Katz is still actively producing art as an octogenarian.  During his long career he has consistently made portraits of his wife, Ada.  These images have achieved iconic status and are extraordinary in their focus on a single figure over many decades.  His work is seldom critically described without mention of its “cool.”  This mood is fostered in part by the air of poise and effortless chic radiated by Ada, who has been described as being at once “wife, mother, muse, model, sociable hostess, myth, icon, and New York goddess.”

In Reclining Figure, Katz visits his most frequent subject in familiar attire; sunglasses, and plumbs her image once again for more insight.

Watch our Art Talk to learn more about Alex Katz:


Sans Titre, Alexander Calder. Painted aluminum sheet, 1973. Gift of Kelly Paulson. 2001.1

Alexander “Sandy” Calder was born in Pennsylvania in 1898 to a family of artists.  As a child some of his first artwork was a small elephant sculpture, and later scraps of copper wired made into jewelry for his sisters dolls.  By 1915 Calder worked on sculptures for the 1915 Exposition, the same year he graduated high school.

Although Calder graduated from college with a degree in Engineering and worked several jobs early on as an Engineer, he moved to New York to pursue a career as an artist.  He studied during this time with regionalist Thomas Hart Benton, as well as George Luks and John Sloan of the Ashcan school.  While still a student he worked for the National Police Gazette as a sketch artist and was assigned to sketch the Ringling Brothers and Barnum and Bailey Circus, which later influenced his work.  1926 he moved to Paris and he established a studio.  Due to the urging of others, Calder began to make small toys with a circus theme, even giving small performances.  He returned to the United States and designed several kinetic wooden push and pull toys for children which were commercially produced. 

Calder’s training as an engineer aided him when he created what Marcel Duchamp would call “mobiles” after a French pun for both “mobile” and “motive.”  By experimenting to develop abstract sculpture that would move with the assistance of cranks and pulleys, he developed what became his signature works –departing from the traditional notion of static objects as art.  By 1931 he moved on to sculptures that derived their motion from air currents in the room using shapes that looked as though from natural forms such as fish, leaves, and birds.  During WWII the scarcity of metal led Calder to create mobiles out of wood.  Once the war had ended, he began to cut out flat shapes from sheet metal.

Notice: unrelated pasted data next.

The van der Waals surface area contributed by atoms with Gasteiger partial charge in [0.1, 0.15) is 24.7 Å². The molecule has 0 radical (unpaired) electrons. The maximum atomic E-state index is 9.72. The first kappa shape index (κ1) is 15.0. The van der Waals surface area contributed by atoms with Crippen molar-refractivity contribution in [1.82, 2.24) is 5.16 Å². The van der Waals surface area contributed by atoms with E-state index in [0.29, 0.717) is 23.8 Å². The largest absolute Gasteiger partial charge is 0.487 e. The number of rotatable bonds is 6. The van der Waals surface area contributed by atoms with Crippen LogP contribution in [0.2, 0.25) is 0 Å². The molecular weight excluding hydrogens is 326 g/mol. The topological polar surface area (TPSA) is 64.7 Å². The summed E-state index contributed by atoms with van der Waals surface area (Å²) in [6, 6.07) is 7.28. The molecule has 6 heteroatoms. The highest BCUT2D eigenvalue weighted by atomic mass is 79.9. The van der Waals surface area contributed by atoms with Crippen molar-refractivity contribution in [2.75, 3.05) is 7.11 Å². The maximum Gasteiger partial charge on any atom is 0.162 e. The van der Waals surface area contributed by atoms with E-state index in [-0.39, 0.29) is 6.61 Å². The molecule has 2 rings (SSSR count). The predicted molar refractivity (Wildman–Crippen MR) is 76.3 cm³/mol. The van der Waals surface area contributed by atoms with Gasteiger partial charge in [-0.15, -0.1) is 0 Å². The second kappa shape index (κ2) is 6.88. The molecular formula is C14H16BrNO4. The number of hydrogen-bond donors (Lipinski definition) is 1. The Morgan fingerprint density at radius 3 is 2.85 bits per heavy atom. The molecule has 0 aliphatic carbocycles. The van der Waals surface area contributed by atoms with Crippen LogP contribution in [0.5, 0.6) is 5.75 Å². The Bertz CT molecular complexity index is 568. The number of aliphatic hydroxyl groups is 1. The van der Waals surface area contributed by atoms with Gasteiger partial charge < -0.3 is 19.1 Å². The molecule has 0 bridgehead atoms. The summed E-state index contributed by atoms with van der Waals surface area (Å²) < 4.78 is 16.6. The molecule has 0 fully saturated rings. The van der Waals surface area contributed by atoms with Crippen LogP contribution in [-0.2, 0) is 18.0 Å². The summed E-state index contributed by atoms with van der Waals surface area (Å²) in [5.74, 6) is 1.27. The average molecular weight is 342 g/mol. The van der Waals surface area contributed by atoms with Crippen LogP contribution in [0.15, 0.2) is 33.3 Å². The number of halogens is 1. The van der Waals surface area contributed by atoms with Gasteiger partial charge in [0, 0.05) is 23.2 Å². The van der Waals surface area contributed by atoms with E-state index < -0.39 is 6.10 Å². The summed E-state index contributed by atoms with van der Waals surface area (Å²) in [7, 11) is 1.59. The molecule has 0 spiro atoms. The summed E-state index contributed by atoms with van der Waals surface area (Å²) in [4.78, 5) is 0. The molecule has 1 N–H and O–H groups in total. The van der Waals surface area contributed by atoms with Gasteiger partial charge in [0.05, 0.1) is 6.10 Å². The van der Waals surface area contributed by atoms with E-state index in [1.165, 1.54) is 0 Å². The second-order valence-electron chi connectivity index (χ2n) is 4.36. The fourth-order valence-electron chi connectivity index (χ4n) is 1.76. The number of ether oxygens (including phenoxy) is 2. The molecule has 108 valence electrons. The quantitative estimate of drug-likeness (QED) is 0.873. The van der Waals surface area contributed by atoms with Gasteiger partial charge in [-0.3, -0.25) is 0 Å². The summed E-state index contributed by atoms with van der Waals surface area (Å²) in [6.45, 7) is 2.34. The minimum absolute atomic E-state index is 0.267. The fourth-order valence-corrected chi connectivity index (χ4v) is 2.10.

In addition to sculpture, Calder made prints and jewelry, creating some 1,800 pieces before his death in 1976.  During his lifetime he won many awards for his innovative sculpture.  Two months after his death Calder was awarded the Presidential Medal of Freedom by President Ford.  His work is in hundreds of major museums and collections and he is considered one of the most influential artists in sculpture of the 20th century.

Watch our Art Talk to learn more about Alexander Calder!:


Martha Graham – Letter to the World, Barbara Morgan. Photography, 1940. Gift of Mr. L. Bradley Camp (via the Ackerman Foundation). 1993.6.1

Initially trained as a painter, Barbara Morgan took up photography in the mid 1920’s after realizing its artistic potential through seeing the work of Edward Weston. From the beginning, Morgan was inclined to explore the rhythmic motions of her subjects and was drawn to modern art.  In the United States, modern dance, perhaps more than any other art form, provided artists with fresh ideas to explore. Photography, too, was ripe for experimentation in the 1920’s, through manipulated images of photo-montage, light drawings using photographic processing, and other constructed forms of image-making.

In 1935, Morgan met modern dance pioneer Martha Graham; the two women found they shared a common approach and immediately decided to work together, with Morgan photographing Graham’s dance company over the next five years for an award-winning book. The shoots were preceded by conversations between the two, and hours of Morgan observing the dance works in actual theater performances. Morgan selected particular moments from the flow of peaks and repetitions throughout the dance, which to her captured its essence. Working with Graham and the dancers, she recreated these moments in the studio and based her photographs on the results. Morgan’s dance photographs rank among the classic experiments of Modern American Expressionistic photographic art. Photographic meaning for Expressionist photography extends beyond the photograph and becomes a symbol communicating personal vision and cultural values. Thus photography from an Expressionist’s point of view is not essentially a vehicle for documentation, but frequently aims at a metaphorical interpretation of its subject. Expressionists such as Morgan advocate the separation of the medium as a fine art from its functional and casual “snapshot” tradition.